In a heated primary battle between two prominent supporters of school choice on Capitol Hill, a third candidate stepped in and beat them.
Indiana GOP Reps. Luke Messer and Todd Rokita lost in a three-way race for the GOP nomination to run for Indiana’s U.S. Senate seat to Mike Braun, a businessman. Braun will be the Republican nominee against Sen. Joe Donnelly, D-Ind., in the November Senate election. He captured 41.2 percent of the vote on Tuesday with 99 percent of precincts reporting, with Rokita getting 30 percent and Messer earning 28.9 percent.
On the section of his campaign website covering his main positions, Braun did not highlight education, although he does advocate for less government spending. His campaign did not respond to a request for comment about his positions on K-12 issues.
We profiled the potential face-off between Messer and Rokita last summer, before either had officially declared their candidacy for the GOP nomination. The two have been rivals for some time, and traded personal accusations as they sought the nomination, which may have created an opening for Braun to step in and win the primary.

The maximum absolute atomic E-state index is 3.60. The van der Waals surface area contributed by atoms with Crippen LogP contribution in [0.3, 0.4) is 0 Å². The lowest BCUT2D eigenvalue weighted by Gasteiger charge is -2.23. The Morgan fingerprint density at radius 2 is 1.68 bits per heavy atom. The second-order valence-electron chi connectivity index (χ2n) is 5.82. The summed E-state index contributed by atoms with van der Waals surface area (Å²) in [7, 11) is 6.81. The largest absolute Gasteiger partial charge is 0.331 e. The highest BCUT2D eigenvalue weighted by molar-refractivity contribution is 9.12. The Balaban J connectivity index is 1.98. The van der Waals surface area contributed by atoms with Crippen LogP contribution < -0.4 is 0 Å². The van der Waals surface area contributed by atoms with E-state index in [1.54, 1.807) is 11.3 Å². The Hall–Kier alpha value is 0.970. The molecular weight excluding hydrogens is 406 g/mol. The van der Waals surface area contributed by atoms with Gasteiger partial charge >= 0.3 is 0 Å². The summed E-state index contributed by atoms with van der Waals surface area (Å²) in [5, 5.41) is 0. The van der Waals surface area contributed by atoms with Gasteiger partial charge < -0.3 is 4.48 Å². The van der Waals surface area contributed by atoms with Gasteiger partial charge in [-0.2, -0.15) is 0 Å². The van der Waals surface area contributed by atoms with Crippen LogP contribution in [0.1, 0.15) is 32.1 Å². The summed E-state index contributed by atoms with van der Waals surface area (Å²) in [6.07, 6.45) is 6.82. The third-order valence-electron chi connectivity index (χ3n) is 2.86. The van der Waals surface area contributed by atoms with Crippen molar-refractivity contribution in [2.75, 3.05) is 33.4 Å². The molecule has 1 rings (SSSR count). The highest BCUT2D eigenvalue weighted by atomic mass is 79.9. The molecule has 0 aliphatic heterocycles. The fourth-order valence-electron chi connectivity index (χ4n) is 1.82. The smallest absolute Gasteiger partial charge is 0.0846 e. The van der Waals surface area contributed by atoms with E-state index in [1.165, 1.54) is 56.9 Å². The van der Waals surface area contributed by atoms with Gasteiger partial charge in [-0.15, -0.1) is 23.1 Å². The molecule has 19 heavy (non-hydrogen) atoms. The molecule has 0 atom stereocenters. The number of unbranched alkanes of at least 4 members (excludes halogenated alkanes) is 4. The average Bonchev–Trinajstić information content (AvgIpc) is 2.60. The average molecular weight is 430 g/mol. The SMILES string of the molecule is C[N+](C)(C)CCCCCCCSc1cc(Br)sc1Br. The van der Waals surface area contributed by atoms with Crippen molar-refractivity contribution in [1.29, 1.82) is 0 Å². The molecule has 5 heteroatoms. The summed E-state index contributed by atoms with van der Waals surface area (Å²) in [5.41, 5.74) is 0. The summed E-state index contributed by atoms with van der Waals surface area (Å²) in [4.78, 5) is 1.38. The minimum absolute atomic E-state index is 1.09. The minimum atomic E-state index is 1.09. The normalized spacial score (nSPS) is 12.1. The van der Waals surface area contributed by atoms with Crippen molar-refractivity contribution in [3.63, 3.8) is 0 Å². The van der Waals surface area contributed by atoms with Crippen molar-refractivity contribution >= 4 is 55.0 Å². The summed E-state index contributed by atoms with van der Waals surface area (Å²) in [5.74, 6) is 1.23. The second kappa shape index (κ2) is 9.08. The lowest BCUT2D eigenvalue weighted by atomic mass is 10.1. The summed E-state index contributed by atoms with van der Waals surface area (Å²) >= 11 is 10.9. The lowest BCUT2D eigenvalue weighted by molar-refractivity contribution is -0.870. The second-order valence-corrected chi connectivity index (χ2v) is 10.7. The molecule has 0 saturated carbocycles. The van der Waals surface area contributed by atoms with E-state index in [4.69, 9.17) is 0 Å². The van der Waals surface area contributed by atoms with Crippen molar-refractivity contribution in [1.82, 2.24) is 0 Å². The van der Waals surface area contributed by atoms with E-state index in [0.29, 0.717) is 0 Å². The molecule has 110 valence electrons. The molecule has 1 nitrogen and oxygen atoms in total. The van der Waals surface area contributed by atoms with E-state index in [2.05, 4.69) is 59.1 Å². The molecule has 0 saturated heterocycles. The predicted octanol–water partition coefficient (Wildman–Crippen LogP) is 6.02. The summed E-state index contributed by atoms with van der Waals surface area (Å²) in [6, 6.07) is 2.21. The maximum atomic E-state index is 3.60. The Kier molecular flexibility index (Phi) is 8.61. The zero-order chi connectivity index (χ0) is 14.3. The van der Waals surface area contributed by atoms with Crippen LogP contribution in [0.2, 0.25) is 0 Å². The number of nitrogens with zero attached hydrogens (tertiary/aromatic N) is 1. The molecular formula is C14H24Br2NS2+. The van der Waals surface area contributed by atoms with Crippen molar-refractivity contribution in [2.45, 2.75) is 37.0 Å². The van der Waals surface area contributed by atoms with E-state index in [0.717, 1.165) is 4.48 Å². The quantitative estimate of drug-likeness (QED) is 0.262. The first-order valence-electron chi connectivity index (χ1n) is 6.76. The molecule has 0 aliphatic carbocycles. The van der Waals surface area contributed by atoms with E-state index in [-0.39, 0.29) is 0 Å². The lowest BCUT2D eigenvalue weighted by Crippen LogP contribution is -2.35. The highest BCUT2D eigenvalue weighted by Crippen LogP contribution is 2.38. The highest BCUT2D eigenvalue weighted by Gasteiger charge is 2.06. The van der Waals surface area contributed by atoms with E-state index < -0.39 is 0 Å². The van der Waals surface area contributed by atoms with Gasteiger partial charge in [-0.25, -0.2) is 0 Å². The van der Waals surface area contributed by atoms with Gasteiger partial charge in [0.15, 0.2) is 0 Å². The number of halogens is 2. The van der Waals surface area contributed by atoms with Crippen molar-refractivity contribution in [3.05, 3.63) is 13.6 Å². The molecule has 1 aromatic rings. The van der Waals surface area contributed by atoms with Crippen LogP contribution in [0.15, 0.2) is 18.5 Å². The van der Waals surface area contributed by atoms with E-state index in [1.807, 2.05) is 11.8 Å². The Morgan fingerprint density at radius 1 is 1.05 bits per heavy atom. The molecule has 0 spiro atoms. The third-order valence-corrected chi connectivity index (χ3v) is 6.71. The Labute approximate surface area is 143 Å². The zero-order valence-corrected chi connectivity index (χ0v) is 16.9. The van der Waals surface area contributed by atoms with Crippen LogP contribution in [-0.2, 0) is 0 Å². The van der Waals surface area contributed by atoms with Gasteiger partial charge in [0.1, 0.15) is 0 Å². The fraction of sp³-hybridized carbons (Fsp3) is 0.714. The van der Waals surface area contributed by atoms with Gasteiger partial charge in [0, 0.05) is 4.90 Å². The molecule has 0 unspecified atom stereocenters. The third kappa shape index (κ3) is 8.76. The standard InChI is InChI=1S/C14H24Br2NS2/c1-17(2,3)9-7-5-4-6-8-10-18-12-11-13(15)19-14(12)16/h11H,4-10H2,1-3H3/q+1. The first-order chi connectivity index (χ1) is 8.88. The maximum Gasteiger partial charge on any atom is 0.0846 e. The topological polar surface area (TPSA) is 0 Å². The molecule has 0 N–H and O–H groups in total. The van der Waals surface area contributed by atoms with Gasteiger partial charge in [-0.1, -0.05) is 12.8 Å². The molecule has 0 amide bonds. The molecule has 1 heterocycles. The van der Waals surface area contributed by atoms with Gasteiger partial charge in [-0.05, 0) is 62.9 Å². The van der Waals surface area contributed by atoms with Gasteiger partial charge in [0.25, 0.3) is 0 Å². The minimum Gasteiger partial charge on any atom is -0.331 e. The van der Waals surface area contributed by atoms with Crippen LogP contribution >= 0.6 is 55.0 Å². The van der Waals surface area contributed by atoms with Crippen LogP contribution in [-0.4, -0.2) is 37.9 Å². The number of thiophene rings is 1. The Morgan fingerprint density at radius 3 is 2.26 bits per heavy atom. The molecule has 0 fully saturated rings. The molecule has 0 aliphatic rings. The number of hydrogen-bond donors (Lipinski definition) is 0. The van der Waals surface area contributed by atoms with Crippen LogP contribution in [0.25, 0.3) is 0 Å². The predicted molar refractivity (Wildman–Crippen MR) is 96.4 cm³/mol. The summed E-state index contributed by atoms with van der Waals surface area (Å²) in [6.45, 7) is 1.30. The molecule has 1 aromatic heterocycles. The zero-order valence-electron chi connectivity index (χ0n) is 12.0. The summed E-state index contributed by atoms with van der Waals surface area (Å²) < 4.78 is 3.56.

Messer has previously championed a policy that would allow students to use some federal money at the public or private school of their choice. And he’s also supported creating a new tax break for those who home school their children. A former Messer staffer, Rob Goad, worked on education issues on President Donald Trump’s 2016 campaign—Goad then went to work on K-12 in the White House.
Rokita is the chairman of the subcommittee that deals with elementary and secondary education in the House. He held a hearing on school choice in his subcommittee last year, and also worked with Sen. Marco Rubio, R-Fla., on creating federal tax-credit scholarships to bolster school choice. Apart from school choice, Rokita was the sponsor of the successful move by Congress last year to repeal Obama-era regulations for the Every Student Succeeds Act.
When we talked to Indiana state GOP Rep. Bob Behning, who knows both Messer and Rokita and has also backed school choice policies in the Hoosier State, Behning downplayed the idea their signature K-12 policy would come up a lot during the race: “I don’t know that I see them using school choice as something they’re battling over.”
And indeed, as Carolyn Phenicie reported for the 74 earlier this year, choice didn’t really come up as a campaign issue as Messer and Rokita jockeyed for the GOP nod.
Photo: The U.S. Capitol (Susan Walsh/AP)